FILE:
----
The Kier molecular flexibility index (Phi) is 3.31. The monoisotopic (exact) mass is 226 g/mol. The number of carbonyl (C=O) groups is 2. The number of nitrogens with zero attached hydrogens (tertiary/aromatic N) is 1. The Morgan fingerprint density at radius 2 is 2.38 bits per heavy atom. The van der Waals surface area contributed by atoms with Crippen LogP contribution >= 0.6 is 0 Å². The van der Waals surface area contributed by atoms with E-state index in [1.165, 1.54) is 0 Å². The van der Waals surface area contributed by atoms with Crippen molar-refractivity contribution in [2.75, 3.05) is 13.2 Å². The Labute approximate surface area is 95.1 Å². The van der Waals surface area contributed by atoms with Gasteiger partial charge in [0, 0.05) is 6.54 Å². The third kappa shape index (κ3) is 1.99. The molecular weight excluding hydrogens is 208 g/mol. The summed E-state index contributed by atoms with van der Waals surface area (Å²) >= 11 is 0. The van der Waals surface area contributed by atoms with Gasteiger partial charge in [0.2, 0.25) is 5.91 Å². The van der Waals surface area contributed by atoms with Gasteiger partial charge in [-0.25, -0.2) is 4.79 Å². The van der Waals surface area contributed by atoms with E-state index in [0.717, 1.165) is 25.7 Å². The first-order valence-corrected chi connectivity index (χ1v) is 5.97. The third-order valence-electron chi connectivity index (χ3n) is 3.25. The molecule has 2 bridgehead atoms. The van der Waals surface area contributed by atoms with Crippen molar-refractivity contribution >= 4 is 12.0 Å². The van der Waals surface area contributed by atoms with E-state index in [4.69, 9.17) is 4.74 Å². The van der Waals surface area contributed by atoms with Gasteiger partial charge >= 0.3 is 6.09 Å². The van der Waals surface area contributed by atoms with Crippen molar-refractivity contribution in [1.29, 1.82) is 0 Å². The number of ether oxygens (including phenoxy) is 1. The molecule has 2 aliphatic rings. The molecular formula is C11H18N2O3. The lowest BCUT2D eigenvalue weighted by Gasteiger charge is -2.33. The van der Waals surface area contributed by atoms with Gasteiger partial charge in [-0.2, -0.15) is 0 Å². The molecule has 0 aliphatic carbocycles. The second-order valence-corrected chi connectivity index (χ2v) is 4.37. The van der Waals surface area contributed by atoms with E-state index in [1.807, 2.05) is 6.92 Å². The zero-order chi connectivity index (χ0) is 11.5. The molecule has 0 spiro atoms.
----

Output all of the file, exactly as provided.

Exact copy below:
The Kier molecular flexibility index (Phi) is 3.31. The monoisotopic (exact) mass is 226 g/mol. The number of carbonyl (C=O) groups is 2. The number of nitrogens with zero attached hydrogens (tertiary/aromatic N) is 1. The Morgan fingerprint density at radius 2 is 2.38 bits per heavy atom. The van der Waals surface area contributed by atoms with Crippen LogP contribution >= 0.6 is 0 Å². The van der Waals surface area contributed by atoms with E-state index in [1.165, 1.54) is 0 Å². The van der Waals surface area contributed by atoms with Crippen molar-refractivity contribution in [2.75, 3.05) is 13.2 Å². The Labute approximate surface area is 95.1 Å². The van der Waals surface area contributed by atoms with Gasteiger partial charge in [0, 0.05) is 6.54 Å². The third kappa shape index (κ3) is 1.99. The molecular weight excluding hydrogens is 208 g/mol. The summed E-state index contributed by atoms with van der Waals surface area (Å²) >= 11 is 0. The van der Waals surface area contributed by atoms with Gasteiger partial charge in [0.2, 0.25) is 5.91 Å². The van der Waals surface area contributed by atoms with Gasteiger partial charge in [-0.25, -0.2) is 4.79 Å². The van der Waals surface area contributed by atoms with E-state index in [0.717, 1.165) is 25.7 Å². The first-order valence-corrected chi connectivity index (χ1v) is 5.97. The third-order valence-electron chi connectivity index (χ3n) is 3.25. The molecule has 2 bridgehead atoms. The van der Waals surface area contributed by atoms with Crippen molar-refractivity contribution >= 4 is 12.0 Å². The van der Waals surface area contributed by atoms with E-state index in [4.69, 9.17) is 4.74 Å². The van der Waals surface area contributed by atoms with Gasteiger partial charge >= 0.3 is 6.09 Å². The van der Waals surface area contributed by atoms with Crippen molar-refractivity contribution in [1.29, 1.82) is 0 Å². The number of ether oxygens (including phenoxy) is 1. The molecule has 2 aliphatic rings. The molecular formula is C11H18N2O3. The lowest BCUT2D eigenvalue weighted by Gasteiger charge is -2.33. The van der Waals surface area contributed by atoms with Gasteiger partial charge in [-0.2, -0.15) is 0 Å². The molecule has 0 aliphatic carbocycles. The second-order valence-corrected chi connectivity index (χ2v) is 4.37. The van der Waals surface area contributed by atoms with E-state index in [1.807, 2.05) is 6.92 Å². The zero-order chi connectivity index (χ0) is 11.5. The molecule has 0 spiro atoms.